Venema has an excellent discussion of the soteriological/ecclesiological debate in WSPRS. Read it for yourself.

One point that is not strong in the article, in my opinion, is Venema’s dealing with Christ’s work (pp. 49ff) in the work of Wright. The difficulty here is that Wright strongly believes that Christ takes on our sin to Himself. See, for instance, Jesus and the Victory of God, which has a rather extended discussion of Jesus being the fulfillment of Isaiah 53, and taking upon Himself the sins of His people. In my own mind, it is here, if anywhere, that Wright could be said to be a Christian, if he is one. I don’t think that Venema’s quotation of Wright’s Climax of the Covenant, pg. 138 (quoted on page 49), is really to the point. Wright denies that that particular passage speaks of atonement theology, and he does distort the relationship of biblical theology and systematic theology. However, that does not equate to a denial of the Atonement. What might be true, however, in Venema’s critique, is the idea that Wright could possibly deny that Christ’s suffering was specifically taking upon Himself the curse of the law for our disobedience. However, that would need to be proven a bit more strongly, imo. Venema may also be right in his conclusion, “However, since Wright insists that the problem to which justification provides an answer is the identification of those who belong to the covenant, he does not articulate the doctrine of the atonement along the lines of classic Protestant theology” (pg. 50). I’m not sure that he has proved the point. I would agree that if one’s theology of justification is off, the atonement theology will also be off in that it will be one-sided. One will only have one-half of justification, and that this will distort our view of eternal life, and how we acquire possession of it. To this extent, I agree with Venema’s conclusion.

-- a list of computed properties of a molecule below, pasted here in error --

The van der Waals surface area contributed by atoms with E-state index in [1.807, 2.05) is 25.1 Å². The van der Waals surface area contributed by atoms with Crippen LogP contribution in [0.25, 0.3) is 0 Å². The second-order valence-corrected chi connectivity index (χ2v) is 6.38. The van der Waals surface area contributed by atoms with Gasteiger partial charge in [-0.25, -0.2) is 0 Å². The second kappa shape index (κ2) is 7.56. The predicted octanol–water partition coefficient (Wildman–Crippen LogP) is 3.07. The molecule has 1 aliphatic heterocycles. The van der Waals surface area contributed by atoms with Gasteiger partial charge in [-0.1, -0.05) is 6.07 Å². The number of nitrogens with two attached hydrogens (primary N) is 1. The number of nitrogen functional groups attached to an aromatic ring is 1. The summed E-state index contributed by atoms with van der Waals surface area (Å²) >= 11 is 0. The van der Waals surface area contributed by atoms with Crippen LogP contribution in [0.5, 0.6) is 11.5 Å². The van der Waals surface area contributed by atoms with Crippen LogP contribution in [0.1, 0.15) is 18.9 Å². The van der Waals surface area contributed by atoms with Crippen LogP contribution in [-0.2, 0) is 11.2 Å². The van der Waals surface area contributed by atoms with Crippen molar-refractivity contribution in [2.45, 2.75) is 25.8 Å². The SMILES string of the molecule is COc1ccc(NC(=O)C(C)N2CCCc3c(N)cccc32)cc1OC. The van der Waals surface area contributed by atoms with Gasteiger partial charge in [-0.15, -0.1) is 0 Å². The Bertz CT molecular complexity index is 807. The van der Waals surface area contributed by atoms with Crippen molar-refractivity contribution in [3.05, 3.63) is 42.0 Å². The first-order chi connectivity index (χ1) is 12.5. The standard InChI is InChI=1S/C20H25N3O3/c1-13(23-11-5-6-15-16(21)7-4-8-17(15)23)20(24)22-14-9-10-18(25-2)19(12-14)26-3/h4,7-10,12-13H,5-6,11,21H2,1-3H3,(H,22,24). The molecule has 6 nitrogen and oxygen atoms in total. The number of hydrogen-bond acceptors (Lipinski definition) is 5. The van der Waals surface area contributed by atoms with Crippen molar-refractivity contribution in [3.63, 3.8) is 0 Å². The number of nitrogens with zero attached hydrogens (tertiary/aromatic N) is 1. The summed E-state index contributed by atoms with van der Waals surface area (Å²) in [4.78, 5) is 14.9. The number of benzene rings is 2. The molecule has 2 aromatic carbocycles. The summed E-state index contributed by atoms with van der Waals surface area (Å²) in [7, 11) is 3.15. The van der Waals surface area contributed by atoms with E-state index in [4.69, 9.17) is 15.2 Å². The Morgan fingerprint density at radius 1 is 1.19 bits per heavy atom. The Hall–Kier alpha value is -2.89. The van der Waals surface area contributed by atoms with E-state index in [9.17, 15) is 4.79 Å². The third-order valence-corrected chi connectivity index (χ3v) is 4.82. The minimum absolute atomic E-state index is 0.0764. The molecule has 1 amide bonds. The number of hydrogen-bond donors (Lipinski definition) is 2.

That being said (and I would love it if Dr. Venema would interact with my critique on this point: I am quite willing to be persuaded that I am wrong), Venema has an excellent critique of Sanders following on page 51. Covenantal nomism is semi-Pelagian, as Venema points out, since we do not stay in by our works, but by God’s grace. The works that we accomplish have to do with the degree of reward in eternity, not with whether staying in is dependent on what we do. This reminds me that the WS define sanctification as an act of God’s grace. This is in no way to deny that saving faith will necessarily result in good works. Of course it does. But what do those works do? They do not accomplish our staying in the covenant. Duguid proves this decisively in his excellent article in Covenant, Justification, and Pastoral Ministry. Venema pointedly and decisively destroys Wright’s arguments in this summary: “The obvious weakness of Wright’s insistence that this (the “moral bootstraps” rhetoric of Wright) requires a new view of Paul’s teaching on justification is that he (and other New Perspective writers) does not seriously consider whether covenantal nomism could accomodate a form of religious teaching that regards acceptance with God to be based upon grace plus good works” (pg. 52). He further concludes that “The parallel, therefore, that the Reformers drew between the teachings of the Catholic Church and the Judaizing heresy opposed by the apostle Paul was that they both wanted to make human works subsequent to the initiative of God’s grace a partial basis for justification in the present and the future” (pg. 52). I might add the NPP to Roman Catholicism and Judaism in this respect.

I am not going to describe in detail the remainder of the article, which simultaneously exposits Reformed theology and destroys NPP readings of Paul. Read it in detail. I hope I have whetted your appetite for reading this article, which is excellent, despite my relatively small criticism.